So you have to purposely jam the controls. Create blips in the patterns. Get out of your comfort zone. Put yourself in harm’s way. Is any of this starting to sound like familiar dating advice? Well, that’s because everything you need to know about innovation you already learned from your first boyfriend or girlfriend:
1. The best romances are summer romances.
The long days of summer offer two crucial things: time and freedom. Time and freedom happen to be contradictory to profits (at least in the short term), so you have to manufacture them. Taking a cue from 3M’s 15% model, many companies now carve out a certain number of hours or days per month for their employees to follow their intuition and try new things.
2. To go dutch, or not to go dutch? That is the question.
Who’s paying for this date? The easiest way to create an “outside the system” scenario for innovation is to isolate it financially. Create a separate budget that’s not tied to operating costs or department budgets, and a way to access those funds that’s potentially available to anyone with a good idea and a champion or two.You have to purposely jam the controls. Create blips in the patterns. Get out of your comfort zone.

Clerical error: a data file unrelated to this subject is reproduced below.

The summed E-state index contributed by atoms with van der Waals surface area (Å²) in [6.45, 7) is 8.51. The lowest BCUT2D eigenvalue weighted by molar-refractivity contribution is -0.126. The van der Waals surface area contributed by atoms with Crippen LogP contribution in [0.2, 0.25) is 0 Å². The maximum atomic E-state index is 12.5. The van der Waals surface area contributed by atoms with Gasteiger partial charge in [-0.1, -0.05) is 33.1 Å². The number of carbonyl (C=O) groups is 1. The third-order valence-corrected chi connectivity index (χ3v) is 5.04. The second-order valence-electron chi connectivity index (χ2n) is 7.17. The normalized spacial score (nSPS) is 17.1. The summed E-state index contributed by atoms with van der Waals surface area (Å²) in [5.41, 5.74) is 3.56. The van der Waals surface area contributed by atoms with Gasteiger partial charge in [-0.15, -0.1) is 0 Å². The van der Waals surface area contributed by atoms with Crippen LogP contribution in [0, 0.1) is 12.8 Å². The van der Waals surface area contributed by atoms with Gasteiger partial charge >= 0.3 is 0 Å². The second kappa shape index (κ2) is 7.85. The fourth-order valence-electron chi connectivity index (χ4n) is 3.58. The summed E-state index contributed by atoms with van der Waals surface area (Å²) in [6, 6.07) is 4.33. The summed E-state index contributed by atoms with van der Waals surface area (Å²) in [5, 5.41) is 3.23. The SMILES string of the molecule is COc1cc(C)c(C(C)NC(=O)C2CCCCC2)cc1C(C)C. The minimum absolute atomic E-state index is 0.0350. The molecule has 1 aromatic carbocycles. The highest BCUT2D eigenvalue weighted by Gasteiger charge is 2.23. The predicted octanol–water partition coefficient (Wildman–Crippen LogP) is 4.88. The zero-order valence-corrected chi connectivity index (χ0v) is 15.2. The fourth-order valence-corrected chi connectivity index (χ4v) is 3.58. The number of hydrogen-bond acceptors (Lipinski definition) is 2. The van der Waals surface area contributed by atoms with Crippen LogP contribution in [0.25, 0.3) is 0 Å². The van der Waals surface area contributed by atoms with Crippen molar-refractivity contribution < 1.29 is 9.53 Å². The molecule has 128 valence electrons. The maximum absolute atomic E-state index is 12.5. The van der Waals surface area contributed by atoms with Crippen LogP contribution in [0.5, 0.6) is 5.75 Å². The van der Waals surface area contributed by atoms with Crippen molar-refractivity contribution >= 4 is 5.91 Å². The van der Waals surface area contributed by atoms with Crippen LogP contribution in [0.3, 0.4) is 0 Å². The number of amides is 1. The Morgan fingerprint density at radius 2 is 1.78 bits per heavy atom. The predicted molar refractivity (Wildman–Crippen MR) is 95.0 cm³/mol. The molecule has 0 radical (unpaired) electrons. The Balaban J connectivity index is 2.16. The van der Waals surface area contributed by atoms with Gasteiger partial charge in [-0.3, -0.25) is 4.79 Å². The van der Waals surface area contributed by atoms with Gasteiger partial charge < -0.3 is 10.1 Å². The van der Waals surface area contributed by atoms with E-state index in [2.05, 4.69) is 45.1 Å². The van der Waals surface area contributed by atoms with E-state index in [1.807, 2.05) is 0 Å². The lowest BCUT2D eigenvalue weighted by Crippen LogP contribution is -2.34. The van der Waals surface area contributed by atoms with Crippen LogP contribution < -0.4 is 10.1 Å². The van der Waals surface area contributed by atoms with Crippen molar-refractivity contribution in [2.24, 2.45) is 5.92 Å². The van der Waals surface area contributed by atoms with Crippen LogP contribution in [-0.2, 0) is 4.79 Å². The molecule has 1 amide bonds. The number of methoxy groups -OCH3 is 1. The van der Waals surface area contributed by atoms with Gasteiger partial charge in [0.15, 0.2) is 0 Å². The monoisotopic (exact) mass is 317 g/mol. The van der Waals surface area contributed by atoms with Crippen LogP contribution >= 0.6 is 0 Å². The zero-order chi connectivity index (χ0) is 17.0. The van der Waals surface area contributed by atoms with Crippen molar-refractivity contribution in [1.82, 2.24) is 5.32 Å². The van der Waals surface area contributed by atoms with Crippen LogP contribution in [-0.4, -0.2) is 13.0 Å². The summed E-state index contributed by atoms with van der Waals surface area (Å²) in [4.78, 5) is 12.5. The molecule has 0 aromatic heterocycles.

3. Under the boardwalk. Behind the bleachers.
You need to go make out. Get intimate. Which means, get people out of their usual spaces. Similar to isolating a budget for creative pursuits, isolate in other ways. Allow time to work on creative stuff in an alternative space, another building, a dedicated office or even a second desk, away from the usual systems of work. (Space is just one way to do this, by the way. You can also isolate in other ways: change up workgroups, temporarily shift hierarchies, alter reporting structures, etc.)
4. It’s true love.
When it comes down to it, when you’re in love, you feel like the best version of yourself. Your capacity for giving is at its max. You feel limitless. An organization’s job is to do that, to replicate the feeling of possibility and elicit the best in its employees. A scenario that strives to allow each person to contribute great work is the foundation for accessing creativity and ultimately the basis for innovation. It’s all about putting a stick in the spokes. By being aware of “foolish consistency” as Emerson called it, then finding ways to mix it up, we can meet innovation halfway. — What Do You Think? How do you carve out time for innnovation? — Scott McDowell takes the risk out of hiring your management team. He’s also a DJ at WFMU. Follow Scott @mcd_owell.